3: One evening, I rededicate my life to God, realizing that he will have to work with me, for I am already doing my best...& my best falls very short.

4: Having made a decision to limit my book & CD buying to about $50 a week (I know, I know - that's a limit?), I come upon "The Message Remix," admire it, but don't buy it right away.

5: I admit to God & man that I no longer believe that all New Testament teachings about sex are God-breathed - for me, with my codependent nature, a bold admission.

6: I feel odd having admitted the above, as though I may be outcast, but I cannot regret it.

7: I call my ex's house to talk with a daughter, who it turns out isn't home, & I am surprised to have a long, open discussion with my ex, as friends, about our highs and lows since the separation. I tell her I forgive her, for I know she was doing the best she I have been. I close by telling her she is a "good person." She tells me I am, too.

8: The next evening, I go to a party with some friends; we drink & get high; but, leaving, I preface a statement about nothing more than strawberries with the announcement that I am religious. I am surprised to find myself inundated with abuse: "Drive me home, Jesus!," "Come on, God!" I never get to the word "strawberries."

9: I feel that God has spoken to me. God has arranged in me the courage to speak openly with religious friends about my doubts, & the courage to speak openly with my agnostic or athiest friends about my faith - & my value does not lie in pleasing either, but in seeking God, genuinely, without guile.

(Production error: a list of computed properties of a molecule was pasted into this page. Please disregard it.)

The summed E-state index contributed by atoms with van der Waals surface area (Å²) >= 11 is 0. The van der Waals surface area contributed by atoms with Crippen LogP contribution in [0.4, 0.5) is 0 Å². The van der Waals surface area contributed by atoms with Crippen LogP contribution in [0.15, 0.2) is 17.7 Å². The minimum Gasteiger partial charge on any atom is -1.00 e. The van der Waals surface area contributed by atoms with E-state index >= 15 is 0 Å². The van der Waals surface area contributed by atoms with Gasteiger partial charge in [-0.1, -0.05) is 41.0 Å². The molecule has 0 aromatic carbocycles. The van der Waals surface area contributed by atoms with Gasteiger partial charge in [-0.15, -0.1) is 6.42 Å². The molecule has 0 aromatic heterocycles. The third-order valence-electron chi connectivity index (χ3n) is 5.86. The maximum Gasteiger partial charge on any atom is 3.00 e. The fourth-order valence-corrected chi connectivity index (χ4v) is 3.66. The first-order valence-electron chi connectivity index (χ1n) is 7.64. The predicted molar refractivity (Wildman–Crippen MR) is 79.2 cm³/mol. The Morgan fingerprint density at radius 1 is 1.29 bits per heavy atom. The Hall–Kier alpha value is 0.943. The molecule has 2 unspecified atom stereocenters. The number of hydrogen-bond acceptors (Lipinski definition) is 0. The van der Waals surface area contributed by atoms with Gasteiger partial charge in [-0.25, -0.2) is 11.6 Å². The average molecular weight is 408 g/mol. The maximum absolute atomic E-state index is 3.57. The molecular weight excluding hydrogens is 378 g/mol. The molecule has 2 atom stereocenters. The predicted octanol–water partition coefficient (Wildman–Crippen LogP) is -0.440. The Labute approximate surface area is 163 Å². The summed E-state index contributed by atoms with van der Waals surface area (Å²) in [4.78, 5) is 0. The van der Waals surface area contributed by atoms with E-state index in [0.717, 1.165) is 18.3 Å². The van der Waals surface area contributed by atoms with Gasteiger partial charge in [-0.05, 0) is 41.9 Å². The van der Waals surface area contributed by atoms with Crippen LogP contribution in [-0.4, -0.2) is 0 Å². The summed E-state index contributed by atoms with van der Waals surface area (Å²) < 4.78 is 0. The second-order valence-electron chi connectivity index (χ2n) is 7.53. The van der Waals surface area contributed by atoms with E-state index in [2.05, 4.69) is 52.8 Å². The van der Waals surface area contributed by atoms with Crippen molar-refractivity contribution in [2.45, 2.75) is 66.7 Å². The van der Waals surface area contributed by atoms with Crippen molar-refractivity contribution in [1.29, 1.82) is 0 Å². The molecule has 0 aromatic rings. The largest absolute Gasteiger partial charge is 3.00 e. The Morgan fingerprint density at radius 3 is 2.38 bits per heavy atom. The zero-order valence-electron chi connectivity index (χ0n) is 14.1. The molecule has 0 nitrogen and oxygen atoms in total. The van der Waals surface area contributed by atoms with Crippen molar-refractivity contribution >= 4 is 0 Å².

10: The abuse of the night before gives me the impetus not only to invite God to work with me, but for me to work with him. Consequently, I go & buy "The Message Remix" & set myself the task of reading the Bible afresh in the coming year, listening for the voice of God, but speaking to God & man with intellectual and emotional integrity.

I think often now of the passage, "Perfect love drives out fear" & of the moment in "Perelandra" in which Ransom is about to tell a lie in service to the truth, but is unable in such proximity to God.

Quite some time ago, I took to heart the passage in which Jesus says "seek & you will find." That, combined with "God is able," from Romans 14, form the heart of "my" gospel these days. I can no longer crawl in fear of a heavy-handed, abusive Father, saying all the while that he loves me. I seek with integrity, and I trust a genuine loving God to do the rest. I dream of a church family, open to all, for which that, not dogma, is the basis.

Lots of love,


11:44 AM